- Thomson Scientific arbitrarily determines the denominator (B) of a journal’s impact factor, but the process by which articles are deemed citable is not transparent. The NI Editors noted that their essays, which are written in a journalistic, rather than scholarly, style and which lack an abstract or complete citation, were now considered a part of the total citable items for this journal.
- Impact Factor calculation, being based on the mean number of citations per year, is skewed by papers that receive huge numbers of citations. The example cited is that of Acta Crystallographica Section A, whose impact factor rose more than 20-fold in 2009, to 49.926, due to one paper that was cited more than 6,600 times. The calculation does not correct for the kurtosis, and in fact, in its report (available as a PDF), International Mathematical Union has criticized the use of arithmetic mean for evaluation of citations, because the distribution does not follow a Normal distribution.
The NI Editors bring up another important caveat of the Impact Factor system:
A much greater bone of contention is that citations to retracted articles are not excluded from calculation of the impact factor. Because of the nature of research, such papers are often highly cited as many researchers publish articles that refute the findings in these papers.
By this metric, therefore, The Lancet’s Impact Factor is going to remain high as long as people continue to write about Andrew Wakefield’s bogus 1998 paper linking MMR vaccine and autism, that has been retracted.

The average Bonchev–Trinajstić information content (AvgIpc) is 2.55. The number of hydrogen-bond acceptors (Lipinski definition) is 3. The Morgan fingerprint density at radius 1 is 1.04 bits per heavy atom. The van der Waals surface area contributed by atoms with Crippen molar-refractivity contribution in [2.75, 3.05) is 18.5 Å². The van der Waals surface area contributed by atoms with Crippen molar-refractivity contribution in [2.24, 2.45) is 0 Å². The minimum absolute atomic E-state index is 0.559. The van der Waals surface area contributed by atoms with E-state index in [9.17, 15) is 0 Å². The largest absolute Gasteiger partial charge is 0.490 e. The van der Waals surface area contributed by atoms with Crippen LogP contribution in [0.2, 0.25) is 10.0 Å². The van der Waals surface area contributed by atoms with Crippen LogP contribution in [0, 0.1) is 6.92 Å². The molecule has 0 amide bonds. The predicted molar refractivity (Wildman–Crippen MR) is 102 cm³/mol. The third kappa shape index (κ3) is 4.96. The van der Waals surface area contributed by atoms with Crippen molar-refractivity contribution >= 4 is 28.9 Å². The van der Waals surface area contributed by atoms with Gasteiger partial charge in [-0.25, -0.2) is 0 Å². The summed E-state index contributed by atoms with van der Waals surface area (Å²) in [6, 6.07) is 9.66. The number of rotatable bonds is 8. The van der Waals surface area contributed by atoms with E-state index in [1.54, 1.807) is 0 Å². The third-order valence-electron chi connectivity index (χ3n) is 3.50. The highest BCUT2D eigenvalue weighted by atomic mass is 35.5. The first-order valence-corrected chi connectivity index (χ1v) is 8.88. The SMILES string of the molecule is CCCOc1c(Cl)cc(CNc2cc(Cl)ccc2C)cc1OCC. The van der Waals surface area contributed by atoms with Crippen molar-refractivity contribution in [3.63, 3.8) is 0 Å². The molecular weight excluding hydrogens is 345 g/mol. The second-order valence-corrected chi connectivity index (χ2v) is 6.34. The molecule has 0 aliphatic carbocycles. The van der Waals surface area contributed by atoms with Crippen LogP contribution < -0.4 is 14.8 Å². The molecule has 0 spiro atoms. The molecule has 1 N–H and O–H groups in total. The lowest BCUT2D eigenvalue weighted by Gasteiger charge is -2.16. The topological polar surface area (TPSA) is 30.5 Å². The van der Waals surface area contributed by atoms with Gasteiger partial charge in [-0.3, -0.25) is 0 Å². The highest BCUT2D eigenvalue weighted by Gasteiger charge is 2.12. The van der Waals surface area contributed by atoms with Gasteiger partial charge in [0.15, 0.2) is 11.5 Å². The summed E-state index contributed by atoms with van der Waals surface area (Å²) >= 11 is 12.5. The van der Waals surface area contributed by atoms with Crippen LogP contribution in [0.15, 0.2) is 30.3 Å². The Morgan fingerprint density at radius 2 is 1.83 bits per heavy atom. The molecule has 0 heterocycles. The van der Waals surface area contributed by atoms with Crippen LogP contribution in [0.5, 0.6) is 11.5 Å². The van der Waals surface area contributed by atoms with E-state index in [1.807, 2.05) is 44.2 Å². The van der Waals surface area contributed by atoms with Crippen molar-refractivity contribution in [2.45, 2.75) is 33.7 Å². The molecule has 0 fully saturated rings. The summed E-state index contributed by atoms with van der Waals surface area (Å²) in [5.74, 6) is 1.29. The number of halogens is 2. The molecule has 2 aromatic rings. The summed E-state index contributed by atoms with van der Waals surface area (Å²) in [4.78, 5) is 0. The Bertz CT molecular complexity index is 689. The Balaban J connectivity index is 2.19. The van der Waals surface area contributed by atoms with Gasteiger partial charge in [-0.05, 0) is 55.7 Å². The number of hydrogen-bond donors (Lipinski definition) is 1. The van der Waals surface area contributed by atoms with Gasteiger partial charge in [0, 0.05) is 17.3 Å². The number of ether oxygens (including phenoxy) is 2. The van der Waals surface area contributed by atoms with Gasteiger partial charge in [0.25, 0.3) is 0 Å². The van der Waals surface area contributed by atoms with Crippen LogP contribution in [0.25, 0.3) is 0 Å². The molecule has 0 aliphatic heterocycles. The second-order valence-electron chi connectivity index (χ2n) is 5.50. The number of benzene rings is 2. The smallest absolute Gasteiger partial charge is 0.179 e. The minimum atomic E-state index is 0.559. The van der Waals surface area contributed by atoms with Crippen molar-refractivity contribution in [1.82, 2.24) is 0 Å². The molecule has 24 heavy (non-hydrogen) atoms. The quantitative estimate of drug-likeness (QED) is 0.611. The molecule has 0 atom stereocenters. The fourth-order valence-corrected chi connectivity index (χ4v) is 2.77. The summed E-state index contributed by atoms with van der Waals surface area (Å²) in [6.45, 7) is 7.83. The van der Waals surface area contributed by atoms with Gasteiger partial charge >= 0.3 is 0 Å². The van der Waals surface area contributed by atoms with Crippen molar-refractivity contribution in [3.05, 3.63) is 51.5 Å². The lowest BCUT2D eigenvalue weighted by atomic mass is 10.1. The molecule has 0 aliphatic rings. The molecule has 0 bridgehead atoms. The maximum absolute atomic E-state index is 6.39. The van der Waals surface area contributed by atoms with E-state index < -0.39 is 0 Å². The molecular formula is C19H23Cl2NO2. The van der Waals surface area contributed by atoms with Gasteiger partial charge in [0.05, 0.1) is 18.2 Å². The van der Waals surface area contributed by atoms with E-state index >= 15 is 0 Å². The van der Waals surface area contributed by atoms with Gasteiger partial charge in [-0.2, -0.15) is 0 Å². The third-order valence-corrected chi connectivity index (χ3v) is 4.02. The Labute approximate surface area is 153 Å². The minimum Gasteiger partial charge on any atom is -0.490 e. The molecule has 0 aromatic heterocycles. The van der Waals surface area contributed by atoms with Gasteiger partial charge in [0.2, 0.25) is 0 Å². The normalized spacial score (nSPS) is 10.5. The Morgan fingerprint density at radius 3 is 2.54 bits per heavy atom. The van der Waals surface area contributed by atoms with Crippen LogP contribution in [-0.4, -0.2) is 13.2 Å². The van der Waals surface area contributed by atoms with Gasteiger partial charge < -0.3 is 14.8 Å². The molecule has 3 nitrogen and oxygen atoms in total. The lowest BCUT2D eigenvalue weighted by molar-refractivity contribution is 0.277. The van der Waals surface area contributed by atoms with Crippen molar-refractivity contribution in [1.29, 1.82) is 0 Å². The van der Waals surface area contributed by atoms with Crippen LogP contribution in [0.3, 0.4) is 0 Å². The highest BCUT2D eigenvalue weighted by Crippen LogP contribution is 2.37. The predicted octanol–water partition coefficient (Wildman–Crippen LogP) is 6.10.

In addition, the real impact of a particular work or study may not figure in the Impact Factor calculation in the short term, since the calculation for a given year is restricted to previous two years. Early ideas, published in relatively lower Impact Factor journals, may not become popular or be considered trendy until after a few years have passed. In a similar vein, when an idea becomes “hot” (such as Th17, mentioned by the NI Editors, in recent times), oftentimes the review articles on the idea outnumber the actual research articles, which also impacts the Impact Factor calculation — and journals often use this technique to bolster their Impact Factors.
Given the large number of caveats associated with the Impact Factor calculation, it is surprising how this metric is still used to determine the importance of individual publications, or evaluate an individual researcher, based on whether the researcher has or hasn’t published in those journals. It stands to reason that only a small proportion of the articles published in a journal contributes to its Impact Factor. Therefore, continued usage of this metric may do a disservice to a body of work and the researcher (by diminishing the importance of the work based on the journal’s Impact Factor), and to the scientific community as well (by under-emphasizing key research areas because of averaging during calculation). By the same token, the Impact Factor system may artificially elevate the importance of underwhelming research by making it to a higher Impact Factor journal. The NI Editorial makes the bold and welcome statement that the journal…